As I went to go pick up my glasses, I noticed a sign outside where a new shoe store was about to open. It read:

The shoes you wear say a lot about you. Your style speaks louder than words. You can find it here, shout it out there. Choose your voice and make some noise.”

I laughed, I cringed.

Photo: mall, by Maproom Systems. saginaw, mich.

‘Rambo’ Does Little For Burma

SYLVESTER STALLONE THINKS HE’S helping the people of Burma by playing the part of the vengeful warrior in his latest Rambo film. He’s even challenged the Burmese junta through the media. Sly recently told Reuters: “I’m only hoping that the Burmese military, because they take such incredible offence to this, would call it lies and scurrilous propaganda. Why don’t you invite me over? – Let me take a tour of your country without someone pointing a gun at my head and we’ll show you where all the bodies are buried…”

While that may be some well-intentioned bravado, it’s still bravado. The fact that some Burmese are apparently using the movie – in which Stallone is depicted killing Burmese soldiers and rescuing a village from genocide – as a rallying point to rail against the government doesn’t make the film any more valuable. It is, after all, a violent fantasy designed to bring Americans to the box office. Though I’ll admit to not having seen the film (and having no plans whatsoever to do so), I’ll bet you that John Rambo does little to address social change after he’s through slicing open soldiers’ heads.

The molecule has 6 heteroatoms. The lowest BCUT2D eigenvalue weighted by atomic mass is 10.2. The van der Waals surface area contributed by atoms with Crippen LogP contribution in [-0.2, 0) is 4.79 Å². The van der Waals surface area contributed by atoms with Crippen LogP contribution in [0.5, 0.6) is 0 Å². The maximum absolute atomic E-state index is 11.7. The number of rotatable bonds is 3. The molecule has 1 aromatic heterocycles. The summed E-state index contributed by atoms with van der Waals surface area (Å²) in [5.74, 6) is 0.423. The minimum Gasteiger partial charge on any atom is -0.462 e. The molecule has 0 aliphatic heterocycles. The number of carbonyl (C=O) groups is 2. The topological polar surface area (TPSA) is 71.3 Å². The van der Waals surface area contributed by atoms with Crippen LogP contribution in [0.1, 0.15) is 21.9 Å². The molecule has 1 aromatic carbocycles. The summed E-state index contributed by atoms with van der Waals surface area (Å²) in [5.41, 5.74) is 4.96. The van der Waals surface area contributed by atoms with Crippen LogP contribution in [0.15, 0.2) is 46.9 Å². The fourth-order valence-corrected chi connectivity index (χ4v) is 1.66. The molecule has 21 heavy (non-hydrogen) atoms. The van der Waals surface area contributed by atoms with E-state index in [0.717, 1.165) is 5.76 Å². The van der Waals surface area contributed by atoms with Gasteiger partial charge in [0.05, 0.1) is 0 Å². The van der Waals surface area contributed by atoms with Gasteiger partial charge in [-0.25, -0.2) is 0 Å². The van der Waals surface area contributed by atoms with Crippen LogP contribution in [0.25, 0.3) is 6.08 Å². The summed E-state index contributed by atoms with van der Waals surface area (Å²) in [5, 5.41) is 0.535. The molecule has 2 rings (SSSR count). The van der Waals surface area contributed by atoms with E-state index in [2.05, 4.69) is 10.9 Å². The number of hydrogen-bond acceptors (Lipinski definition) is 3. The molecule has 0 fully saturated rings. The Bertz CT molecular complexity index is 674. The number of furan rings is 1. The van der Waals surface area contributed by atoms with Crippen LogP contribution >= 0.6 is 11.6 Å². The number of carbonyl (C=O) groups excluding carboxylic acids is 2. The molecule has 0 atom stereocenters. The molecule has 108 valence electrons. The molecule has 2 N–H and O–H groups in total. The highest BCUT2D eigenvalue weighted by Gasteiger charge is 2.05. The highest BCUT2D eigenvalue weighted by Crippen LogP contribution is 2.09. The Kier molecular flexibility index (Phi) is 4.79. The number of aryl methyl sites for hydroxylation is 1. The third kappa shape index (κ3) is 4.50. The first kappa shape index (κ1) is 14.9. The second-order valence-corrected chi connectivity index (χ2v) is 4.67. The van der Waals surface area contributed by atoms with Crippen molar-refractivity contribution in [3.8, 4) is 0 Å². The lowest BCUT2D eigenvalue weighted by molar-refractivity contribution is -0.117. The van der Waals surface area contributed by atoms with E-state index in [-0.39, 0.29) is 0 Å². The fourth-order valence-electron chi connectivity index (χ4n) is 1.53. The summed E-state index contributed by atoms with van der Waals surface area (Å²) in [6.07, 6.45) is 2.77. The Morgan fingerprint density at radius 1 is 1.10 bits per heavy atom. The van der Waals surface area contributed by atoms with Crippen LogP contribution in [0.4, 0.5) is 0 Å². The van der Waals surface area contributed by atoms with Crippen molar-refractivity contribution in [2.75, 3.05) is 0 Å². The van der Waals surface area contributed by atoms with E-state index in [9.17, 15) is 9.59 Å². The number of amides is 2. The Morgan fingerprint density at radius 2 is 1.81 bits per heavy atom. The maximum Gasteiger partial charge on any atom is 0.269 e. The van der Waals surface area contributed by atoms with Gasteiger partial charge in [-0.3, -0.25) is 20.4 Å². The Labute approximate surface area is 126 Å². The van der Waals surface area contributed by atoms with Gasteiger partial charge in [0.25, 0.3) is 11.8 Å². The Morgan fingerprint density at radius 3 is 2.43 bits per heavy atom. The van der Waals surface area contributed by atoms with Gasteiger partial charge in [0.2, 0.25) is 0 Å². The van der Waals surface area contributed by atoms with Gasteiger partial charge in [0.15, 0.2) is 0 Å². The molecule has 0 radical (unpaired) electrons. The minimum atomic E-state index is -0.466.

The reality is that Stallone would’ve jumped on any political bandwagon tied to his film. Rambo could just as easily have decided to bludgeon Janjaweed militiamen in Darfur, or hack the Taliban to bits in rural Pakistan – neither scenario would make the actor qualified to represent a movement. This shtick is old hat: just another famous person who’s done nothing of real merit groping for a more worldly self-image.

I haven’t yet mentioned the more the obvious criticisms. For one, the Buddhist monks who successfully led massive protests back in September did so with a spirit of non-violence, a central tenet of their philosophy and the Burmese way of life. Rambo’s antics resemble more closely the cruelty of Myanmar’s regime. Another point: media studies show that watching violence may cause more violent behavior, but more often it allows for catharsis. In other words, the frustrations of the Burmese people are temporarily (and uselessly) relieved by watching Rambo empty pounds of lead into soldiers’ bodies, though no change is effected.

When it comes down to it, Stallone is an actor. He’s invested himself in the Burma issue insofar as it took to play a character in a movie, and now he wants to be a hero in the real world? Burma already has it’s heroes in Aung San Suu Kyi, the leaders of the Democratic Party for a New Society, and all the unnamed individuals who’ve scraped tirelessly and given their lives to create a better nation.